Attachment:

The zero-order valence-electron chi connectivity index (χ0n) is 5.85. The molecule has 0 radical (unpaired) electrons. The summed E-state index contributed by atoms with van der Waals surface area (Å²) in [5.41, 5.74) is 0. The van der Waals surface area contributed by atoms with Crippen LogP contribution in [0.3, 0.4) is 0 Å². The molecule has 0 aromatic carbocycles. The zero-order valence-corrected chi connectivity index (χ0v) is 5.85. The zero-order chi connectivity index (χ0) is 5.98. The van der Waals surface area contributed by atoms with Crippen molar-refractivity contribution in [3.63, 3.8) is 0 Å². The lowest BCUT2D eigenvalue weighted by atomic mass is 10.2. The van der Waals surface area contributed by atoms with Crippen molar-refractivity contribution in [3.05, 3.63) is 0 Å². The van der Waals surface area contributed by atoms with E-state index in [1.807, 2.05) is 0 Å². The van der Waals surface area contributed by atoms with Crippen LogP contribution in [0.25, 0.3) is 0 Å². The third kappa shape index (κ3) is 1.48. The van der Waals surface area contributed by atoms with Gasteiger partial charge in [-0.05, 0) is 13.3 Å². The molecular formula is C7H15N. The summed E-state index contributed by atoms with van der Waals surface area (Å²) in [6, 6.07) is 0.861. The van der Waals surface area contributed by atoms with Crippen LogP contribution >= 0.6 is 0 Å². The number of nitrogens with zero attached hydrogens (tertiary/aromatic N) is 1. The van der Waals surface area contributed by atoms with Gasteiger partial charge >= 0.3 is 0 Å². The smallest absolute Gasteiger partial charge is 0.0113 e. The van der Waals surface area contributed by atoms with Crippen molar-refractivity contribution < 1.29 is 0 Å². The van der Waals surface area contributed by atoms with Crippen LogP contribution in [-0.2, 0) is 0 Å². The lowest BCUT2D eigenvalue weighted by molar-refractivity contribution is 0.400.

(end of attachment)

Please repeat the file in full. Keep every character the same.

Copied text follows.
The zero-order valence-electron chi connectivity index (χ0n) is 5.85. The molecule has 0 radical (unpaired) electrons. The summed E-state index contributed by atoms with van der Waals surface area (Å²) in [5.41, 5.74) is 0. The van der Waals surface area contributed by atoms with Crippen LogP contribution in [0.3, 0.4) is 0 Å². The molecule has 0 aromatic carbocycles. The zero-order valence-corrected chi connectivity index (χ0v) is 5.85. The zero-order chi connectivity index (χ0) is 5.98. The van der Waals surface area contributed by atoms with Crippen molar-refractivity contribution in [3.63, 3.8) is 0 Å². The lowest BCUT2D eigenvalue weighted by atomic mass is 10.2. The van der Waals surface area contributed by atoms with Crippen molar-refractivity contribution in [3.05, 3.63) is 0 Å². The van der Waals surface area contributed by atoms with E-state index in [1.807, 2.05) is 0 Å². The van der Waals surface area contributed by atoms with Crippen LogP contribution in [0.25, 0.3) is 0 Å². The third kappa shape index (κ3) is 1.48. The van der Waals surface area contributed by atoms with Gasteiger partial charge in [-0.05, 0) is 13.3 Å². The molecular formula is C7H15N. The summed E-state index contributed by atoms with van der Waals surface area (Å²) in [6, 6.07) is 0.861. The van der Waals surface area contributed by atoms with Crippen LogP contribution >= 0.6 is 0 Å². The number of nitrogens with zero attached hydrogens (tertiary/aromatic N) is 1. The van der Waals surface area contributed by atoms with Gasteiger partial charge >= 0.3 is 0 Å². The smallest absolute Gasteiger partial charge is 0.0113 e. The van der Waals surface area contributed by atoms with Crippen molar-refractivity contribution < 1.29 is 0 Å². The van der Waals surface area contributed by atoms with Crippen LogP contribution in [-0.2, 0) is 0 Å². The lowest BCUT2D eigenvalue weighted by molar-refractivity contribution is 0.400.